cloudModelName: "cloud_mobilenet",
        localModelName: "local_mobilenet"
    interpreter = ModelInterpreter(options: options)

We will again need the camera to provide the images to our model. For each frame of the camera we will call a function that will resize the image and run the model:

func run(buffer: CMSampleBuffer?) {
    guard let buffer = buffer else {

    // Specify the input and output options of the model:
    let ioOptions = ModelInputOutputOptions()
    do {
        try ioOptions.setInputFormat(index: 0, type: .uInt8, dimensions: [1, 224, 224, 3])
        try ioOptions.setOutputFormat(index: 0, type: .uInt8, dimensions: [1, NSNumber(value: 1001)])
    } catch let error as NSError {
        print("Failed to set input or output format with error: \(error.localizedDescription)")

    // Add the buffer as input of the model. The `toData` function is responsible for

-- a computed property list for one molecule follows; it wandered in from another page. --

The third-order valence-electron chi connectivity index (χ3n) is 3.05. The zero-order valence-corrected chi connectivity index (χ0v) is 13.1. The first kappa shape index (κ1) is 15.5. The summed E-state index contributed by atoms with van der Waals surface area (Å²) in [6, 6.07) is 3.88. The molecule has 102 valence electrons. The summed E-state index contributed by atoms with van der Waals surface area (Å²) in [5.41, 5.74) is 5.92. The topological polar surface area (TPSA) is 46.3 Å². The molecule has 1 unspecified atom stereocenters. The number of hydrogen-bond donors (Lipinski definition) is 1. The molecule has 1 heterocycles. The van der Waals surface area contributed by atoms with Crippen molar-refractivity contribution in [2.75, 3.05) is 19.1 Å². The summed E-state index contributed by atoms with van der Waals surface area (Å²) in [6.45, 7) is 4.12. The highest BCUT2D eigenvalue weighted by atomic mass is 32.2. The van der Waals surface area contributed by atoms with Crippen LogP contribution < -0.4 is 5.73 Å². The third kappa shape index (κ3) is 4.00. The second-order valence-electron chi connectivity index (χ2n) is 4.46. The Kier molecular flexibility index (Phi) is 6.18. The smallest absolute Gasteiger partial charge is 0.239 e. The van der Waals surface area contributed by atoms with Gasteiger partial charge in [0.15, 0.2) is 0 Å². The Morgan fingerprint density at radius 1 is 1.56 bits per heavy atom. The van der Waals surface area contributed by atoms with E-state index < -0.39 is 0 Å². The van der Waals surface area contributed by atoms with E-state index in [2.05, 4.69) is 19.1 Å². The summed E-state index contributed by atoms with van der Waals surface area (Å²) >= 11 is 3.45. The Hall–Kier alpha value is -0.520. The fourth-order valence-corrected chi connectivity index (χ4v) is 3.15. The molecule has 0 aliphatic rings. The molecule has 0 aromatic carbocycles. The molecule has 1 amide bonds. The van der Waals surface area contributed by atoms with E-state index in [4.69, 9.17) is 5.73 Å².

// getting the buffer's bytes and resizing it to fit our model
    let input = ModelInputs()
    do {
        try input.addInput(buffer.toData(size: 224))
    } catch let error as NSError {
        print("Failed to add input: \(error.localizedDescription)")

    // Finally, we run the model and show the predictions input, options: ioOptions) { [weak self] outputs, error in
        guard error == nil, let `self` = self, let outputs = outputs,
            let predictions = (try! outputs.output(index: 0) as? NSArray)?[0] as? [UInt8] else { return }
        let maximum = predictions.max()!
        DispatchQueue.main.async {
            self.resultLabel.text = self.labels[predictions.index(of: maximum)!]

We can now run the model and it will tell us what we are seeing at more or less 30 frames per second (FPS).

It is crucial to set the input and output sizes of the model correctly. If not then the app will crash when running the model without telling you the reason.

The next step is to see how this performs if we change a few parameters and how it compares to Core ML, Apple's default machine learning framework.

ML Kit vs Core ML

Core ML has a few pros and cons when we compare it to ML Kit. First, it supports GPU which is a big advantage. On the other hand, it is much easier to update a ML Kit model on the fly than to update a Core ML model. Also, Core ML is an Apple framework and therefore only works on iOS and not on Android whereas ML Kit supports both.